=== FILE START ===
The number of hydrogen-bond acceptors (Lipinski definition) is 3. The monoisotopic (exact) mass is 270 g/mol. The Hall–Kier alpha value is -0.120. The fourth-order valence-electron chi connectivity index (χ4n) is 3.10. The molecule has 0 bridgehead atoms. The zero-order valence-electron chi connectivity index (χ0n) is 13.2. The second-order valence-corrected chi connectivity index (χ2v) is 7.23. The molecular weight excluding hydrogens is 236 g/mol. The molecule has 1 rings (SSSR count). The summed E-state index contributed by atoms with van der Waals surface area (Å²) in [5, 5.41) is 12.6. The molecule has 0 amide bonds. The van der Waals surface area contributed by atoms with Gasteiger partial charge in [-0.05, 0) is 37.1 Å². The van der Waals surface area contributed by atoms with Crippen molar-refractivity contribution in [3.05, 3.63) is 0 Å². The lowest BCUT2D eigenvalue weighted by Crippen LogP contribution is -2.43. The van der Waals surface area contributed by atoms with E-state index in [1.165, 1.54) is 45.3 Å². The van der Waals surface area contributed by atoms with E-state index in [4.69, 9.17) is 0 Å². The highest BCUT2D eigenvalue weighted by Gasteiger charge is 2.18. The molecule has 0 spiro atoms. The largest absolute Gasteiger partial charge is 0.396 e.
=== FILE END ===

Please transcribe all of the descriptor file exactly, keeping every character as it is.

The number of hydrogen-bond acceptors (Lipinski definition) is 3. The monoisotopic (exact) mass is 270 g/mol. The Hall–Kier alpha value is -0.120. The fourth-order valence-electron chi connectivity index (χ4n) is 3.10. The molecule has 0 bridgehead atoms. The zero-order valence-electron chi connectivity index (χ0n) is 13.2. The second-order valence-corrected chi connectivity index (χ2v) is 7.23. The molecular weight excluding hydrogens is 236 g/mol. The molecule has 1 rings (SSSR count). The summed E-state index contributed by atoms with van der Waals surface area (Å²) in [5, 5.41) is 12.6. The molecule has 0 amide bonds. The van der Waals surface area contributed by atoms with Gasteiger partial charge in [-0.05, 0) is 37.1 Å². The van der Waals surface area contributed by atoms with Crippen molar-refractivity contribution in [3.05, 3.63) is 0 Å². The lowest BCUT2D eigenvalue weighted by Crippen LogP contribution is -2.43. The van der Waals surface area contributed by atoms with E-state index in [1.165, 1.54) is 45.3 Å². The van der Waals surface area contributed by atoms with E-state index in [4.69, 9.17) is 0 Å². The highest BCUT2D eigenvalue weighted by Gasteiger charge is 2.18. The molecule has 0 spiro atoms. The largest absolute Gasteiger partial charge is 0.396 e.